Aria Award-winning singer and songwriter Anthony Callea recently released a new album, Thirty, and is performing concerts in Sydney starting late this month. He will return to the stage when he plays Johnny Casino in Grease from next month in Brisbane before it reaches Sydney in mid-October. I caught up with the 30-year-old to talk about releasing an album, how his partner – House Husbands star Tim Campbell – helps him prepare for his stage roles, and his fear of flying.
What are you up to at the moment?
I released the new album in April and I have Sydney shows [in] July and August, then I go into Grease. It’s a good year. I won’t lie: turning 30 [in December], I nearly had a mini freak-out, but you just have to slap yourself in the face and get over it. I’m really excited about this album. I knew exactly what I wanted it to be like, so it was the easiest and most enjoyable process, putting it together. I was excited to release it but also really nervous.
Why were you nervous?
Because when you haven’t had an album out for so long you just don’t know how it’s going to be received, and I get that you have to switch your brain off from that, but we are all humans and we are going to worry about it. But I was really stoked when the album debuted in the top 20. I was out that night and we were all just sitting by our phones waiting for the chart to come through.
Does songwriting come naturally to you?
Sometimes yes and sometimes no. The thing I’ve learnt now is that it’s OK to walk away from a session not accomplishing anything. You should write because you want to write … It’s like a relationship: if you try and make something happen, usually it doesn’t work. You [need to] let it organically find its own feet. I wrote My All over a cheese platter and champagne with Tim. It was a really great writing experience because it was just easy.
You and Tim are both in the media spotlight. Is it good being in a relationship with someone who can relate to what you do?
It’s great. We have an understanding of what each other does but as much as we love doing what we do, we don’t let it consume our lives. I think that is the key. But it is good to have that sounding board to throw ideas off. When I do those musical-theatre roles, it’s great to be living with an actor because you can ask, ”How do I approach this?” I get free acting classes and he gets free singing lessons! I’m always helping him with lines; sometimes I forget that he is acting. We will be reading lines together and I’ll be like, ”Are you OK?” and he goes, ”Yes, it’s part of the scene.” It’s bizarre.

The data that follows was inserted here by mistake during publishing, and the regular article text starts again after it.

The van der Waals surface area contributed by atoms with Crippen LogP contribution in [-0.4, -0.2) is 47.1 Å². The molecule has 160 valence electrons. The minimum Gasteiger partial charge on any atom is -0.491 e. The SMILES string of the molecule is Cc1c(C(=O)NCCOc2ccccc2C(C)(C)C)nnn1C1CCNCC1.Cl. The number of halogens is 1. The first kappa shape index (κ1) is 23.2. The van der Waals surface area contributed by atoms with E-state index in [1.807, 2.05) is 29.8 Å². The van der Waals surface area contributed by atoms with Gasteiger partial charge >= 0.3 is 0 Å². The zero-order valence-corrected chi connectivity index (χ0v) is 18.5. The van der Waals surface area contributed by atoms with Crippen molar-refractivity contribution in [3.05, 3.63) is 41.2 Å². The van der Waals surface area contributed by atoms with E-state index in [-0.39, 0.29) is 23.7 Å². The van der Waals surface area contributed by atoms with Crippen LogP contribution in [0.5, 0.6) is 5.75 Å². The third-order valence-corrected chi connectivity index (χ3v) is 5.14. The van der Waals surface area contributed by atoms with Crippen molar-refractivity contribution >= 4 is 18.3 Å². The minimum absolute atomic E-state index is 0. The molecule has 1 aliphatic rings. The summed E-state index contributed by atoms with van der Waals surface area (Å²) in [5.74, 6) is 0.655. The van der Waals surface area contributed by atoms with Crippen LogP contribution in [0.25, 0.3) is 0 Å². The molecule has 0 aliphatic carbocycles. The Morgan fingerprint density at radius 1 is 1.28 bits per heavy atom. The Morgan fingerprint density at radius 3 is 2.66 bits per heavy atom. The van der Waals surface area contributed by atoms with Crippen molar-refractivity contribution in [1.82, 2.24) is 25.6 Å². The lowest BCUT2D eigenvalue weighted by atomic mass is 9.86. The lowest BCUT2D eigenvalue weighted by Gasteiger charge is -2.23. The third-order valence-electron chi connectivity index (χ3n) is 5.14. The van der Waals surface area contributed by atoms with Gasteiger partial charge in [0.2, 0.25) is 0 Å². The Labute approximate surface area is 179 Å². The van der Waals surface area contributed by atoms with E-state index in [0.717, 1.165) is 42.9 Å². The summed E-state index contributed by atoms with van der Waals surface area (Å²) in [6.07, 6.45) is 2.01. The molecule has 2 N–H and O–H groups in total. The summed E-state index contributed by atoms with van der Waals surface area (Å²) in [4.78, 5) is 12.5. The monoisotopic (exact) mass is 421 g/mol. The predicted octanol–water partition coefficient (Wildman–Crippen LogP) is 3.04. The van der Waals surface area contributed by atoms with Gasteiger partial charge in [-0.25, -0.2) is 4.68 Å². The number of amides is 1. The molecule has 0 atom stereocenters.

Tell me about the audition process for Grease.
They asked me if I would be interested in doing it. The thing is that I don’t audition for musicals all the time – my first love is going into the studio, recording an album and then touring it. But I think it’s really important to challenge yourself in all different mediums of entertainment. It comes down to the role as well. Grease is one of those musicals that everyone loves, so it’s going to be a lot of fun … Also, my decision was so much easier knowing Bert Newton was in the cast because I shared a dressing room with Bert when I was in [the musical] Wicked … He is really a great person.
Your career started with Australian Idol. Do you think you could have made it without that platform to launch off?
Who knows? Definitely singing and recording would have always been a part of my life, but to what extent I don’t know. I did it when I was 21, so I was young and naive. It was a lot of fun but at the same time totally a roller-coaster of emotions – not in a bad way as such, but it was a lot to take in as a 21-year-old.
There are so many talent shows out there. What are their pros and cons?
The pros, at the end of the day, are it gives singers an opportunity and a platform, and there are not many these days. The con to it, I suppose, is not to get lost in the whole hype of the show.
What do you do for fun?
It’s all about throwing a house party for us.
What’s your secret to a good house party?
Yering Station chardonnay and espresso martinis.
Tell me something no one knows about you.
I’m afraid of flying. I hate it. I’ve cried on planes. I’ve grabbed on to random people’s arms and legs on flights when you hit the first bump. I will never get in a propeller plane or a helicopter. What it comes down to is that I’m a control freak.
WE WENT TO The Bourbon, Potts Point.
WE ATE Blackened tuna steak with Cajun spices, apple, fennel and watercress; wedge salad with iceberg lettuce, fontina, ranch dressing and pear.
WE DRANK Vodka and soda; NV Laurent-Perrier Brut.
ANTHONY WORE Zara pants, Topman top, Emporio Armani scarf.
Photography: Edwina Pickles